This Pumpkin Soup recipe comes from The Canadian Housewife's Manual of Cookery, which was compiled & published in my hometown of Hamilton, Ontario in 1861. It is hearty & flavourful, and I think the reason for this can be found in a one-word answer: butter. Expect a creamy robust soup with small chunks of pumpkin (or squash, if you can't find pumpkin). This soup is so rich that it might make a better side dish rather than the main component of your meal, but if you do try this recipe out, I highly recommend the historic recipe's suggestion of adding croutons made of fried bread to your bowl!Read More
I wanted to make a candy recipe in honour of Halloween this year, so I did a search on my favourite place to discover new old cookbooks, the Internet Archive, and found the 1788 gem A new collection of receipts in confectionary.
Orange Drops are a candy made of a dehydrated purée containing orange peel, white sugar and a bit of orange juice. Depending on how you dehydrate them, Orange Drops can be crispy or soft like a jujube. If you love Candied Orange Peel, you'll probably enjoy these Orange Drops! They’re less sweet than Candied Orange Peel (probably because they don't have the white sugar coating found on candied peels), so expect a balanced sweet & sour citrus flavour.Read More
If you asked anyone in my family about our traditional family recipes, probably the first dish listed by everyone would be Squash Puff. I'd describe Squash Puff as a cross between squash pudding and soufflé. It is light, fluffy and very flavourful considering it doesn't contain any onions or herbs. My Mom cut the recipe out of a newspaper at some point and it's been in her giant binder of recipe clippings ever since I can remember. Give Squash Puff a try at your next Thanksgiving, potluck or family gathering...or when you've got a hankering for some satisfying comfort food.Read More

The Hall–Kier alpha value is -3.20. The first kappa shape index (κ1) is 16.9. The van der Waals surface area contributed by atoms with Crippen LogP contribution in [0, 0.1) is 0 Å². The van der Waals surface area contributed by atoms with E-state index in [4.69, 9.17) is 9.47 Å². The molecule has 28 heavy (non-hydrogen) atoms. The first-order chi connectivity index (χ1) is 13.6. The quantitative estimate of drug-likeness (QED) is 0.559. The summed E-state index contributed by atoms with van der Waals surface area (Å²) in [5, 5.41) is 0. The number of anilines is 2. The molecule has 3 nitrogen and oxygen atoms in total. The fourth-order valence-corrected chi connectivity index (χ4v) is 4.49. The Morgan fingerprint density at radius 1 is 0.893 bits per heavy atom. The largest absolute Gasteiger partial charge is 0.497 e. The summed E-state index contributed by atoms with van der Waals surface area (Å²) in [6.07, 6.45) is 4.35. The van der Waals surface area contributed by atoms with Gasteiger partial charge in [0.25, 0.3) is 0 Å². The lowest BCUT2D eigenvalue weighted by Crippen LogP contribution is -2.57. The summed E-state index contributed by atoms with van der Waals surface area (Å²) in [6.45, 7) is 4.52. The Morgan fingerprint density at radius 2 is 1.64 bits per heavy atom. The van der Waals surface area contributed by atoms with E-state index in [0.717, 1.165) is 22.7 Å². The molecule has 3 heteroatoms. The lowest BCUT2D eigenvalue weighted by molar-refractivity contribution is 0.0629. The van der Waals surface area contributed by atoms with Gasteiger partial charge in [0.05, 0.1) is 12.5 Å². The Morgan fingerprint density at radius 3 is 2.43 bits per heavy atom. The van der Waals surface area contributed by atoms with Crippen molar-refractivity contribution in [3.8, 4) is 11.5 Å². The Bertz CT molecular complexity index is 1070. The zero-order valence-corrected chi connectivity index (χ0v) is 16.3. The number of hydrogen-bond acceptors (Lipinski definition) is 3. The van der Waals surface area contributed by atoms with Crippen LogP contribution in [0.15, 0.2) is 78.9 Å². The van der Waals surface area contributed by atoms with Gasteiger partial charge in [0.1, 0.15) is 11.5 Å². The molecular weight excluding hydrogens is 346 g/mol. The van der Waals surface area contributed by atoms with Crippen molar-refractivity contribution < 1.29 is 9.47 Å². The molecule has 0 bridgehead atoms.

This Tuna Sandwich recipe comes from the Peanuts Lunch Bag Cookbook (1974), which is a cookbook that was in our house when I was growing up. I don't remember anyone ever making a recipe from this cookbook when I was a kid, but I remember flipping through this book to read the Peanuts comics that are nestled amongst the recipes. About 6 months ago, I found this book in an antiques market...and all the memories flooded back.
In this sandwich filling, you'll find flaked tuna, crushed pineapple and chopped water chestnuts. When I selected this recipe, my hunch was that it would either be delicious or disgusting and I had no idea which way it would go! I'm happy to report that it was delicious. The pineapple is very subtle. You can taste something a little bit sweet in there but you aren't quite sure what that is, and the water chestnuts add a nice crunch to the sandwich filling. The pineapple and water chestnuts cut the fishiness of the tuna, so you end up with a low-key tuna flavour (and smell), so this recipe would make tunafish sandwiches more palatable for someone who isn't a fan.Read More
Apple Frazes are a tasty apple pancake from the 18th-century classic: The art of cookery made plain and easy by Hannah Glasse. Through making this recipe, I've learned that adding little bit of sherry to your pancake batter is a very good idea!
I had the pleasure of frying my Apple Frazes over an open hearth built in the 1780s at Nelles Manor Museum, where I'll be teaching Open Hearth Cooking Classes. The September Classes have sold out, but we've added a third class on November 4th at 1:00. At this class we'll be making the same Autumn recipes as the classes in September, only at the end of the Fall season rather than the beginning.Read More